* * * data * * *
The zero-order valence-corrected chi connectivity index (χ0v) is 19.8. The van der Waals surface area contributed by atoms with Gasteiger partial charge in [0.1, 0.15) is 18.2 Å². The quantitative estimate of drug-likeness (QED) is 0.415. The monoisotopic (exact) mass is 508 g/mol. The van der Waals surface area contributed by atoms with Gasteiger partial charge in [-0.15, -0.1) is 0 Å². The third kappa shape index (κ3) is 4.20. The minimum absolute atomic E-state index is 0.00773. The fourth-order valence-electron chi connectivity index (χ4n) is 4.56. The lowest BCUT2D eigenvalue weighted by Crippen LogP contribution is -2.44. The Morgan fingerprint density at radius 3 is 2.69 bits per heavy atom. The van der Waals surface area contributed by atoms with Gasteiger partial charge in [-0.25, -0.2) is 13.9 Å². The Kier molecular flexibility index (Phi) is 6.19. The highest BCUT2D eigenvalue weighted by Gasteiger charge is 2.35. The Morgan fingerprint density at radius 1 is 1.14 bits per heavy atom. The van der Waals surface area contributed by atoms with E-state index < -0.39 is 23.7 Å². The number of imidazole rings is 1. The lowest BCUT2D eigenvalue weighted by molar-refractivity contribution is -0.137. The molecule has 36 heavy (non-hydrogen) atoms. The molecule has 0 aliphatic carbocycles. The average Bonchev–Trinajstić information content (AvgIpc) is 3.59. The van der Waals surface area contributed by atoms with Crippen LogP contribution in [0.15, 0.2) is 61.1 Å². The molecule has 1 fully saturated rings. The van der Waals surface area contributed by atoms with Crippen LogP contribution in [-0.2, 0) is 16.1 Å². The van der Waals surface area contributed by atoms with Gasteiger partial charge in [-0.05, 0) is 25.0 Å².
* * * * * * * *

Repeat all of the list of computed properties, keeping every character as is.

The zero-order valence-corrected chi connectivity index (χ0v) is 19.8. The van der Waals surface area contributed by atoms with Gasteiger partial charge in [0.1, 0.15) is 18.2 Å². The quantitative estimate of drug-likeness (QED) is 0.415. The monoisotopic (exact) mass is 508 g/mol. The van der Waals surface area contributed by atoms with Gasteiger partial charge in [-0.15, -0.1) is 0 Å². The third kappa shape index (κ3) is 4.20. The minimum absolute atomic E-state index is 0.00773. The fourth-order valence-electron chi connectivity index (χ4n) is 4.56. The lowest BCUT2D eigenvalue weighted by Crippen LogP contribution is -2.44. The Morgan fingerprint density at radius 3 is 2.69 bits per heavy atom. The van der Waals surface area contributed by atoms with Gasteiger partial charge in [-0.25, -0.2) is 13.9 Å². The Kier molecular flexibility index (Phi) is 6.19. The highest BCUT2D eigenvalue weighted by Gasteiger charge is 2.35. The Morgan fingerprint density at radius 1 is 1.14 bits per heavy atom. The van der Waals surface area contributed by atoms with E-state index < -0.39 is 23.7 Å². The number of imidazole rings is 1. The lowest BCUT2D eigenvalue weighted by molar-refractivity contribution is -0.137. The molecule has 36 heavy (non-hydrogen) atoms. The molecule has 0 aliphatic carbocycles. The average Bonchev–Trinajstić information content (AvgIpc) is 3.59. The van der Waals surface area contributed by atoms with Crippen LogP contribution in [0.15, 0.2) is 61.1 Å². The molecule has 1 fully saturated rings. The van der Waals surface area contributed by atoms with Crippen LogP contribution in [-0.2, 0) is 16.1 Å². The van der Waals surface area contributed by atoms with Gasteiger partial charge in [-0.05, 0) is 25.0 Å².